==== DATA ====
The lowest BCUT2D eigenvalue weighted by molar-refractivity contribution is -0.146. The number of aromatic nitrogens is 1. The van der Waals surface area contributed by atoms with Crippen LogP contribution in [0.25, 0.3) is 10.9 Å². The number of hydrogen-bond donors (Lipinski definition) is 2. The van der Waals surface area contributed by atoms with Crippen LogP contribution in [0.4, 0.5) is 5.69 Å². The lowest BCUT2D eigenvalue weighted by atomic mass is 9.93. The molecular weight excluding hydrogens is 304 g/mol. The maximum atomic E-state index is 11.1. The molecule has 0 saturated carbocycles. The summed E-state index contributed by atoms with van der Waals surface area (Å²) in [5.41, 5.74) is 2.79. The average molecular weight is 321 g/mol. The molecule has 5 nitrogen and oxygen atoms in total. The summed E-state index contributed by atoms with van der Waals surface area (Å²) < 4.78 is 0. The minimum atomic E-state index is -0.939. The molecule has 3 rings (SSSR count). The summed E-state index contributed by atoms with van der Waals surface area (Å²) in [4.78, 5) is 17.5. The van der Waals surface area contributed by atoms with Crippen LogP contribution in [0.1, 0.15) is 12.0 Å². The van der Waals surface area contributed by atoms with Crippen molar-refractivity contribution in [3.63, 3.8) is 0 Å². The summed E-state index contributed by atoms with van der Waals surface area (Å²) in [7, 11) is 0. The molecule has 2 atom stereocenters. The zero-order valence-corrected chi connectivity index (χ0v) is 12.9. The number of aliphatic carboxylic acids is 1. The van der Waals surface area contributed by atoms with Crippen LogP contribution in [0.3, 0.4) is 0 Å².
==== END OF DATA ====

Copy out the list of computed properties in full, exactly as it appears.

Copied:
The lowest BCUT2D eigenvalue weighted by molar-refractivity contribution is -0.146. The number of aromatic nitrogens is 1. The van der Waals surface area contributed by atoms with Crippen LogP contribution in [0.25, 0.3) is 10.9 Å². The number of hydrogen-bond donors (Lipinski definition) is 2. The van der Waals surface area contributed by atoms with Crippen LogP contribution in [0.4, 0.5) is 5.69 Å². The lowest BCUT2D eigenvalue weighted by atomic mass is 9.93. The molecular weight excluding hydrogens is 304 g/mol. The maximum atomic E-state index is 11.1. The molecule has 0 saturated carbocycles. The summed E-state index contributed by atoms with van der Waals surface area (Å²) in [5.41, 5.74) is 2.79. The average molecular weight is 321 g/mol. The molecule has 5 nitrogen and oxygen atoms in total. The summed E-state index contributed by atoms with van der Waals surface area (Å²) < 4.78 is 0. The minimum atomic E-state index is -0.939. The molecule has 3 rings (SSSR count). The summed E-state index contributed by atoms with van der Waals surface area (Å²) in [4.78, 5) is 17.5. The van der Waals surface area contributed by atoms with Crippen LogP contribution in [0.1, 0.15) is 12.0 Å². The van der Waals surface area contributed by atoms with Crippen molar-refractivity contribution in [3.63, 3.8) is 0 Å². The summed E-state index contributed by atoms with van der Waals surface area (Å²) in [7, 11) is 0. The molecule has 2 atom stereocenters. The zero-order valence-corrected chi connectivity index (χ0v) is 12.9. The number of aliphatic carboxylic acids is 1. The van der Waals surface area contributed by atoms with Crippen LogP contribution in [0.3, 0.4) is 0 Å².